She was a woman who never forgot her roots, and every time I ran into her in town, she would always ask about everyone around Creggs. Remarkably, she was also a regular reader of this column.

Herself and her brother Johnny (who incidentally was a very good full-back on Creggs football teams for years, and is now retired and living in Manorhamilton) were the children of local guard Martin Kennedy and Ma Kennedy. Ma Kennedy was a Limerick lady, but we knew her best as the woman who fed all the showbands when they played at Creggs Carnival.

Back in those days we had three guards in the village – Kennedy, Clifford and Bracken – along with Sergeant Long. As far as I know none of them could drive, so they all rode bicycles. If there was an emergency, Ann Long (the sergeant’s wife) would do the driving.

Of course with the guards cycling round the parish they were always on top of everything that happened, and the crime rate was almost nil. What a difference it would make again now if there was a visible and vibrant police force out in rural Ireland.

As we said farewell to Biddy, I thought back to the night when Sean Fagan, Sonny Knowles and the Pacific showband played in Creggs. The two singers felt eating in Ma’s was beneath them, so they headed to a hotel in Roscommon to have their evening meal. I don’t know what they had to eat there, but if my memory serves me right I doubt they bettered the wonderful fare Ma Kennedy always served up.

As a footnote, only last week did I learn that Martin won an All-Ireland hurling medal with Tipperary way back. Somehow he managed to keep it a secret.

Farewell Biddy. I offer my sincere sympathy to all your friends and family. I will miss our chats. May you rest in peace.


Getting a kick from local sporting success story

Talking of All-Ireland winners, out here in Creggs we have another one – albeit in the unusual (for us) sport of American Football.

Last weekend, Andy Quinn, son of my neighbours Niall and Cathy, won a huge kicking competition up in the Aviva Stadium in front of thousands of spectators. In conjunction with the game between the Northwestern Wildcats and the Nebraska Cornhuskers, there was a national competition held to unearth the best young placekicker in Ireland. From the huge number of contestants, Andy emerged the winner.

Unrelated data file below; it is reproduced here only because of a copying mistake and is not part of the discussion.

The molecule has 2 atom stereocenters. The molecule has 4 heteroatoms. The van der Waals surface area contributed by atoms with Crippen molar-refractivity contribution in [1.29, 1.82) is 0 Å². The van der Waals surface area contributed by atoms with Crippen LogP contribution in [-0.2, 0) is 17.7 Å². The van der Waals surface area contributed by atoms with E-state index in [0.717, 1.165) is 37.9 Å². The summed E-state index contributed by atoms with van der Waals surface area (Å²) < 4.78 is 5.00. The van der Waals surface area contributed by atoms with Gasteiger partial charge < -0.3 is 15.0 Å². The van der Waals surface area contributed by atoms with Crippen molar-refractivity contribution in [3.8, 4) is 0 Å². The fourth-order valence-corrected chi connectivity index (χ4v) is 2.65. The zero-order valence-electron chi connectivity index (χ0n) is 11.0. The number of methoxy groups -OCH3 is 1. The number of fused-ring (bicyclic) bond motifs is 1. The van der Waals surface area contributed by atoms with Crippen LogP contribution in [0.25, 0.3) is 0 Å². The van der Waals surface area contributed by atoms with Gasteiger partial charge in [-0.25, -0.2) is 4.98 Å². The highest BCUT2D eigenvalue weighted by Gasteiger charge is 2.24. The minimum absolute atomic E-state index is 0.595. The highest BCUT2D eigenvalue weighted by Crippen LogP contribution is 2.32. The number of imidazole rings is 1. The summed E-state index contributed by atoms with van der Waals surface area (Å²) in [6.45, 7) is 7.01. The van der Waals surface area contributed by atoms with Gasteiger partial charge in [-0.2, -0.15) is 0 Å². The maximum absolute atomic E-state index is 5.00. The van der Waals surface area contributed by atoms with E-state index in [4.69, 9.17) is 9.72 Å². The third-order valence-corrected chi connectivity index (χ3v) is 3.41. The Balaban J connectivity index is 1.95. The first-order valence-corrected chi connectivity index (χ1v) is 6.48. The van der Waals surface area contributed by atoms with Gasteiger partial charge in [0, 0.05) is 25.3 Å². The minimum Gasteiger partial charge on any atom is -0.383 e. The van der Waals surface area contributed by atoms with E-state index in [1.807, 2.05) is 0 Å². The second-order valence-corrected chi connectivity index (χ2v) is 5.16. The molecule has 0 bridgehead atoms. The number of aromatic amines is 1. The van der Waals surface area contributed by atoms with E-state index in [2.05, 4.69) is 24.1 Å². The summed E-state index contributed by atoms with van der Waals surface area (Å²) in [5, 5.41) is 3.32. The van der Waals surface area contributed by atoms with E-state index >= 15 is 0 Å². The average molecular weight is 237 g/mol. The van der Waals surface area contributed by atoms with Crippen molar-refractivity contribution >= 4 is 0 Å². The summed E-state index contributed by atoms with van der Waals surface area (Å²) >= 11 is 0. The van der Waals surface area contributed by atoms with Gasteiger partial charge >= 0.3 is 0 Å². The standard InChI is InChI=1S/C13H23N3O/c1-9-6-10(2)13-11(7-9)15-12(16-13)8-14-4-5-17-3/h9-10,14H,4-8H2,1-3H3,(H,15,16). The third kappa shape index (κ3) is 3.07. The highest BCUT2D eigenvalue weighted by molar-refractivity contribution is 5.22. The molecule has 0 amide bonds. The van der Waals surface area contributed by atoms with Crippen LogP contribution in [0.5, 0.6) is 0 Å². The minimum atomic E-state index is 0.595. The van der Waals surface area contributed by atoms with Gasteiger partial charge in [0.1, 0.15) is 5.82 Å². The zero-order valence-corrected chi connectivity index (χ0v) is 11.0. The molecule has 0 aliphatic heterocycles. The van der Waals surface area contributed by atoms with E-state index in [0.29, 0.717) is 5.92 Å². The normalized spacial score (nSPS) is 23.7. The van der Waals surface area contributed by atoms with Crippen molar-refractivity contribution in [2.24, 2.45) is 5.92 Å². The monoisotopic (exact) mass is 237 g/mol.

A good kicker is very important in the American Football game, and Andy will now be brought to America to hold trials, with a view to taking part in the very lucrative college football scene. It is a tremendous achievement for the young placekicker. Who knows –he may yet become a famous American football player!

Well done Andy, here’s to a successful future in the US.


And finally…

I accidentally tuned in to the last two holes of the golf FedEx tournament and ended up watching as Rory McIlroy pulled off one of the great comeback wins of all time.

At one stage in the first round he was ten shots behind Scottie Scheffler. However, he managed to turn it around, nabbing the world number one by one shot, and thereby pocketing a mouth-watering $18 million.

It’s funny – you would think these guys are so rich that money would mean nothing to them, but when the pot of gold was within touching distance, each of them got a dose of the wobbles, making a mess of shots they would normally play perfectly. However, evidently Rory kept his nerve better than Scottie, in the process proving (yet again) what a wonderful golfer he is, and more importantly what a wonderful ambassador he is for the PGA Tour.

He remains one of the most popular figures on the tour, and it was great to hear chants of “Rory, Rory” ring out on American soil, even though he was going head to head with one of their own. Well done Rory, what a win!